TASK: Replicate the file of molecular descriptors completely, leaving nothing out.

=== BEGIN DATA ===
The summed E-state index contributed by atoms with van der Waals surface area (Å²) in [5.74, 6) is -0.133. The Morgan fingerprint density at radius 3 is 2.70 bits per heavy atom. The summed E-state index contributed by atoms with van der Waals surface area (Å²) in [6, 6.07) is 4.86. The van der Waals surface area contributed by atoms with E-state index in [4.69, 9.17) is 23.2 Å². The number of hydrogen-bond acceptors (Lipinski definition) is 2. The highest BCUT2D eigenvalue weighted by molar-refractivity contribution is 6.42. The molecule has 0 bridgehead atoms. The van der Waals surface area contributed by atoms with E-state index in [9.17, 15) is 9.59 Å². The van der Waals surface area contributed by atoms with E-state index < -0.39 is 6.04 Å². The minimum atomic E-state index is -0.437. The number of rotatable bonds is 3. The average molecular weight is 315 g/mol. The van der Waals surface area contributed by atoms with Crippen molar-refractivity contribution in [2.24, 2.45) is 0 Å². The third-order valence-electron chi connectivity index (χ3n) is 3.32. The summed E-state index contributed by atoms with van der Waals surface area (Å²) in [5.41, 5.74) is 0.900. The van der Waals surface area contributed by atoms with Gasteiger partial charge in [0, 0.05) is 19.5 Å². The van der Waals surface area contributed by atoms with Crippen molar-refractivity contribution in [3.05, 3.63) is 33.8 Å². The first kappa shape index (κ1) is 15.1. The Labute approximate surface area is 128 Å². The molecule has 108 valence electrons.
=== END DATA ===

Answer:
The summed E-state index contributed by atoms with van der Waals surface area (Å²) in [5.74, 6) is -0.133. The Morgan fingerprint density at radius 3 is 2.70 bits per heavy atom. The summed E-state index contributed by atoms with van der Waals surface area (Å²) in [6, 6.07) is 4.86. The van der Waals surface area contributed by atoms with E-state index in [4.69, 9.17) is 23.2 Å². The number of hydrogen-bond acceptors (Lipinski definition) is 2. The highest BCUT2D eigenvalue weighted by molar-refractivity contribution is 6.42. The molecule has 0 bridgehead atoms. The van der Waals surface area contributed by atoms with E-state index in [9.17, 15) is 9.59 Å². The van der Waals surface area contributed by atoms with E-state index < -0.39 is 6.04 Å². The minimum atomic E-state index is -0.437. The number of rotatable bonds is 3. The average molecular weight is 315 g/mol. The van der Waals surface area contributed by atoms with Crippen molar-refractivity contribution in [2.24, 2.45) is 0 Å². The third-order valence-electron chi connectivity index (χ3n) is 3.32. The summed E-state index contributed by atoms with van der Waals surface area (Å²) in [5.41, 5.74) is 0.900. The van der Waals surface area contributed by atoms with Gasteiger partial charge in [0, 0.05) is 19.5 Å². The van der Waals surface area contributed by atoms with Crippen molar-refractivity contribution in [3.05, 3.63) is 33.8 Å². The first kappa shape index (κ1) is 15.1. The Labute approximate surface area is 128 Å². The molecule has 108 valence electrons.